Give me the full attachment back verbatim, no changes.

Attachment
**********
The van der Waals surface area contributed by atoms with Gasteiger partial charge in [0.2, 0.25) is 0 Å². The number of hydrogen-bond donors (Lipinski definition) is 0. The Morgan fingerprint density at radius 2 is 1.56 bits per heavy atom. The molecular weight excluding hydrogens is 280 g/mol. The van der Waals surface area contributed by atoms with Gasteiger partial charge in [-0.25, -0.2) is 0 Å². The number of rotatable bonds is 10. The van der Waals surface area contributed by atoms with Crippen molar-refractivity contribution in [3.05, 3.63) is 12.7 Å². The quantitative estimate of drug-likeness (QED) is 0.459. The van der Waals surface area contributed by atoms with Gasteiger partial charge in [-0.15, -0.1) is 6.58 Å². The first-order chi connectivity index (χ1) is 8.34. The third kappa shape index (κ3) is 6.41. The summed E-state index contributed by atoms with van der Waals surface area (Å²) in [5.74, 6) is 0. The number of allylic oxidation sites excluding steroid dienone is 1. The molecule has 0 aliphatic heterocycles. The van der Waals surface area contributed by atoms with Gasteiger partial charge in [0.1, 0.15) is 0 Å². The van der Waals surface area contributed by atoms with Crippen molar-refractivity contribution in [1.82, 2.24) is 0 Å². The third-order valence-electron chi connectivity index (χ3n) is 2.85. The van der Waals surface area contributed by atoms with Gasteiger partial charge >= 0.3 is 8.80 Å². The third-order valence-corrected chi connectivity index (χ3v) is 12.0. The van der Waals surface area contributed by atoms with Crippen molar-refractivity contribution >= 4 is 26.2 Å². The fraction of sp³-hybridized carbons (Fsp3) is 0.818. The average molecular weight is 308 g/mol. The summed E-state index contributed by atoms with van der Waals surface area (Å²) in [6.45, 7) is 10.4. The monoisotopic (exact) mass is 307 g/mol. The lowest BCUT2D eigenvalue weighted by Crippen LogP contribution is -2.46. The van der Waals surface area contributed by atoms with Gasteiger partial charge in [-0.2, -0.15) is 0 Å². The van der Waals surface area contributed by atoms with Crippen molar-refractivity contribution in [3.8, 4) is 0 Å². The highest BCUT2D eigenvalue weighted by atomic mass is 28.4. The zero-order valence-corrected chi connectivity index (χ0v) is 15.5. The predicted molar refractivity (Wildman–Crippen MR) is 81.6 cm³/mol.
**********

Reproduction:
The van der Waals surface area contributed by atoms with Gasteiger partial charge in [0.2, 0.25) is 0 Å². The number of hydrogen-bond donors (Lipinski definition) is 0. The Morgan fingerprint density at radius 2 is 1.56 bits per heavy atom. The molecular weight excluding hydrogens is 280 g/mol. The van der Waals surface area contributed by atoms with Gasteiger partial charge in [-0.25, -0.2) is 0 Å². The number of rotatable bonds is 10. The van der Waals surface area contributed by atoms with Crippen molar-refractivity contribution in [3.05, 3.63) is 12.7 Å². The quantitative estimate of drug-likeness (QED) is 0.459. The van der Waals surface area contributed by atoms with Gasteiger partial charge in [-0.15, -0.1) is 6.58 Å². The first-order chi connectivity index (χ1) is 8.34. The third kappa shape index (κ3) is 6.41. The summed E-state index contributed by atoms with van der Waals surface area (Å²) in [5.74, 6) is 0. The number of allylic oxidation sites excluding steroid dienone is 1. The molecule has 0 aliphatic heterocycles. The van der Waals surface area contributed by atoms with Gasteiger partial charge in [0.1, 0.15) is 0 Å². The van der Waals surface area contributed by atoms with Crippen molar-refractivity contribution in [1.82, 2.24) is 0 Å². The third-order valence-electron chi connectivity index (χ3n) is 2.85. The van der Waals surface area contributed by atoms with Gasteiger partial charge >= 0.3 is 8.80 Å². The third-order valence-corrected chi connectivity index (χ3v) is 12.0. The van der Waals surface area contributed by atoms with Crippen molar-refractivity contribution >= 4 is 26.2 Å². The fraction of sp³-hybridized carbons (Fsp3) is 0.818. The average molecular weight is 308 g/mol. The summed E-state index contributed by atoms with van der Waals surface area (Å²) in [6.45, 7) is 10.4. The monoisotopic (exact) mass is 307 g/mol. The lowest BCUT2D eigenvalue weighted by Crippen LogP contribution is -2.46. The van der Waals surface area contributed by atoms with Gasteiger partial charge in [-0.2, -0.15) is 0 Å². The van der Waals surface area contributed by atoms with Crippen molar-refractivity contribution in [3.8, 4) is 0 Å². The highest BCUT2D eigenvalue weighted by atomic mass is 28.4. The zero-order valence-corrected chi connectivity index (χ0v) is 15.5. The predicted molar refractivity (Wildman–Crippen MR) is 81.6 cm³/mol.